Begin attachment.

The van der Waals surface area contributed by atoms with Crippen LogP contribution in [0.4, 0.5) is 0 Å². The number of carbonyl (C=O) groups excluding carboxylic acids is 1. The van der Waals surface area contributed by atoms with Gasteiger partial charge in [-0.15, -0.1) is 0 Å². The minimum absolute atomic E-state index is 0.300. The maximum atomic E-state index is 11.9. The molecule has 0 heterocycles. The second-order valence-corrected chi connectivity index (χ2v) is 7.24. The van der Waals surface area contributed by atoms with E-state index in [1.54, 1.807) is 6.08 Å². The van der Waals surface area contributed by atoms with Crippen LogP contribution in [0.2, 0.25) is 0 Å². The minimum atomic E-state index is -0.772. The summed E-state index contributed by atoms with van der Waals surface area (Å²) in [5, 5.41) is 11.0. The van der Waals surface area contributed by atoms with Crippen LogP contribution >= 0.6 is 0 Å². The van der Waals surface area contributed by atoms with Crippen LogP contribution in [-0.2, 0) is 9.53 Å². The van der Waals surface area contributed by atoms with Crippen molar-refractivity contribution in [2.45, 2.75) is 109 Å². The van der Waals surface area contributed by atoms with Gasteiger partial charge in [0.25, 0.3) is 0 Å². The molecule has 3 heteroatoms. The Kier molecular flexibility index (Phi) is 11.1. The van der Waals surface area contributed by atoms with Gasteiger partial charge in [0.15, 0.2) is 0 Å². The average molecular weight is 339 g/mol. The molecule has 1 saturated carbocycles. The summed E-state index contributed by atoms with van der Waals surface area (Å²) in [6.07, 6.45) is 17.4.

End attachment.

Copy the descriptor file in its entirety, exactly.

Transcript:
The van der Waals surface area contributed by atoms with Crippen LogP contribution in [0.4, 0.5) is 0 Å². The number of carbonyl (C=O) groups excluding carboxylic acids is 1. The van der Waals surface area contributed by atoms with Gasteiger partial charge in [-0.15, -0.1) is 0 Å². The minimum absolute atomic E-state index is 0.300. The maximum atomic E-state index is 11.9. The molecule has 0 heterocycles. The second-order valence-corrected chi connectivity index (χ2v) is 7.24. The van der Waals surface area contributed by atoms with E-state index in [1.54, 1.807) is 6.08 Å². The van der Waals surface area contributed by atoms with Crippen LogP contribution in [0.2, 0.25) is 0 Å². The minimum atomic E-state index is -0.772. The summed E-state index contributed by atoms with van der Waals surface area (Å²) in [5, 5.41) is 11.0. The van der Waals surface area contributed by atoms with Crippen LogP contribution >= 0.6 is 0 Å². The van der Waals surface area contributed by atoms with Crippen LogP contribution in [-0.2, 0) is 9.53 Å². The van der Waals surface area contributed by atoms with Crippen molar-refractivity contribution in [2.45, 2.75) is 109 Å². The van der Waals surface area contributed by atoms with Gasteiger partial charge in [0.25, 0.3) is 0 Å². The molecule has 3 heteroatoms. The Kier molecular flexibility index (Phi) is 11.1. The van der Waals surface area contributed by atoms with Gasteiger partial charge in [0.15, 0.2) is 0 Å². The average molecular weight is 339 g/mol. The molecule has 1 saturated carbocycles. The summed E-state index contributed by atoms with van der Waals surface area (Å²) in [6.07, 6.45) is 17.4.